Performer of the Week: Javicia Leslie

Batwoman Season 2 Premiere Ryan

THE PERFORMER | Javicia Leslie

THE SHOW | Batwoman 

THE EPISODE | “Whatever Happened to Kate Kane?” (Jan. 17, 2021)

THE PERFORMANCE | There’s been a lot of fanfare around Leslie, who makes history as the first Black woman to portray Batwoman on screen. She had the difficult task of carrying that responsibility while introducing an original character in a show brimming with already established characters and with a full season under its belt. Leslie handled that immense pressure like a pro and, in her stellar debut, delivered a wholly likeable hero worthy of continuing Batman’s legacy.

Simply put, Leslie’s Ryan Wilder is breath of fresh air. She’s vulnerable, determined, a little goofy and empowering — even as she’s rattling off a page’s worth of sobering statistics. “I am the 327th baby of a Black woman who died during childbirth that year,” Ryan told Mary and Luke in one scene. Leslie shines as Batwoman because of her fierce commitment to the words given to her and her undeniable charisma which radiates across the screen.

The scene that really tipped Leslie over the edge this week came at the end of the episode when she literally beat the prosthetic face off the man who shot her. It was equally devastating and satisfying to watch Ryan, simmering with rage, deliver harsh blow after harsh blow. It never felt forced or over-the-top; you understood where she was coming from and you felt her pain in every millisecond of that scene.

In just under an hour, Leslie proved that she could do just about anything. Whether it’s tapping into the gut-wrenching agony of losing a loved one or the sheer wonderment of discovering a cool superhero suit, she made us believe every line and every emotion with remarkable ease. She might be just getting started but, in her first outing, Leslie did that.

HONORABLE MENTION | This week’s episode of Prodigal Son was perhaps the show’s spookiest outing yet, thanks in large part to guest actor Adam Langdon‘s terrifying performance. In his lone scene as Norman, a murder suspect who believed himself to be possessed by a demon, Langdon was at first calm and measured, unsettling us with the slow, soft way he spoke. But after Bright stepped over the line of salt that allegedly kept Norman’s demon at bay, Langdon was a completely different kind of scary, pitching his voice much lower as a creepy grin crossed his face. “He wanted it out, but it doesn’t want out. He’s in my blood! He’s in your blood!” Norman taunted with maniacal glee, crouched on the floor as he worked himself into a demonic frenzy. In the end, despite his unnerving behavior, Norman wasn’t the murderer, after all — but Langdon’s performance sure was killer.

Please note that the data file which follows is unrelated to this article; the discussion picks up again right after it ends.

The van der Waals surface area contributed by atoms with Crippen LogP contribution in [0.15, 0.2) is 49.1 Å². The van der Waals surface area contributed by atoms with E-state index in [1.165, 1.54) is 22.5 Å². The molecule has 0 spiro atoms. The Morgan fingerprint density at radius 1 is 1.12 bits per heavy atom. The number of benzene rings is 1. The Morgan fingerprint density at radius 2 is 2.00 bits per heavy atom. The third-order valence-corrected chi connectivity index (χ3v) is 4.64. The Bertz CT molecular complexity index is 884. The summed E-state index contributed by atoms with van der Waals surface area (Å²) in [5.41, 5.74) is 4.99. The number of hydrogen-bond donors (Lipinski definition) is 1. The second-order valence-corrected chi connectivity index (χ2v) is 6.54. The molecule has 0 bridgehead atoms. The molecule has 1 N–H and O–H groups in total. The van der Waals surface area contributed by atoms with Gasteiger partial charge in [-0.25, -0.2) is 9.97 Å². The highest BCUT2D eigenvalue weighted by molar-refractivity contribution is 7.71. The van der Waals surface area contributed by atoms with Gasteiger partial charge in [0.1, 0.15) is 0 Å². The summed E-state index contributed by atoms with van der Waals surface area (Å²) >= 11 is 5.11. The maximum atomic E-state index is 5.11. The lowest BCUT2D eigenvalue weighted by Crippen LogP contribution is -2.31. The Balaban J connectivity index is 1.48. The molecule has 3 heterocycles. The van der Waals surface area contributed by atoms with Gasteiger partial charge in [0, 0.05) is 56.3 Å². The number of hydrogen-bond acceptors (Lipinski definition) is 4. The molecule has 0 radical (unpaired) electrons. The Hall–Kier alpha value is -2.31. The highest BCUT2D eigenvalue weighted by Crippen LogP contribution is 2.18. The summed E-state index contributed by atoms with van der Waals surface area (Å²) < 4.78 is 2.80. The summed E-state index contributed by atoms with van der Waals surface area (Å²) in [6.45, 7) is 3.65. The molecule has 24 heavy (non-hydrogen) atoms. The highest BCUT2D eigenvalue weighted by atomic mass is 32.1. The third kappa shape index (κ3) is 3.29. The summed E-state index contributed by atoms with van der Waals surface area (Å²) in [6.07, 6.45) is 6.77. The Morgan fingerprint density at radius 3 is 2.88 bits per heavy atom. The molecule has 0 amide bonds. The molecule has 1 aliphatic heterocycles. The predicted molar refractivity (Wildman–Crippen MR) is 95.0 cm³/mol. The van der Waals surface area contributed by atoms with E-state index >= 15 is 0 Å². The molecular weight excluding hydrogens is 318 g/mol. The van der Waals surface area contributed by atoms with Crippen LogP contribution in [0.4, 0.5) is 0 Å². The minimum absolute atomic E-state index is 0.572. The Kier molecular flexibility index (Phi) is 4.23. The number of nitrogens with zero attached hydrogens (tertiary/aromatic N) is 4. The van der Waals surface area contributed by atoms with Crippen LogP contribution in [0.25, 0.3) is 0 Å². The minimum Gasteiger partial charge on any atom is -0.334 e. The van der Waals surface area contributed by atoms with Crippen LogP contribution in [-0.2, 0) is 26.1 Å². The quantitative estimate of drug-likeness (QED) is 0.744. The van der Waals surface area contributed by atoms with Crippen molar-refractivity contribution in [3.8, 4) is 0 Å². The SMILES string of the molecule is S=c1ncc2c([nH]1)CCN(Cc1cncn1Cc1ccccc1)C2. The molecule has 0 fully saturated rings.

HONORABLE MENTION | And just like that, Yara Shahidi reminded us how much we missed grown-ish and her character Zoey’s now signature and comedic fourth-wall breaks. The collegial Freeform comedy returned for Season 3B Thursday and allowed Shahidi to flex a full range of relatable emotions. She gave us stiff posture and turned up hoodies and pouts for work-place shade with her pushy new client Indigo (rapper Saweetie) and nervous energy and giddy giggles at the thought of reuniting with Aaron (Trevor Jackson) after her fashion styling work was complete. Sadly for Zoey, her anticipatory vibe turned into crestfallen disappointment when, after a month away, she flies back to Los Angeles and learns Aaron has justifiably moved on with a new girlfriend. So much for that steamy good-bye kiss they shared. Given Zoey and Aaron’s history, they’ll reconnect romantically. But until they do, Shahidi’s boundless expressiveness makes her the perfect conduit for this rollercoaster of love.

HONORABLE MENTION | For Chunk Palmer this week, it was the best of times (as he braved his first medical malpractice case)… and it was the worst of times (as he at a critical juncture earned Bull‘s ire). And with that roller coaster ride, series vet Christopher Jackson had one of his most interesting episodes to play. From go, Chunk was confident but prudent in approaching the case, and Jackson found just the right balance of measured swagger. But when Chunk waved off his boss’ suggestion of a recess to instead dive in and cross an unpredictable witness, he was later met by Bull’s proverbial horns. With that setback, Jackson had to play just the right notes of conviction and contrition. It was an important episode for Chunk, as he aims to improve his “up-and-comer” status, but also a nice showcase for his portrayer.

Which performance(s) knocked your socks off this week? Tell us in Comments!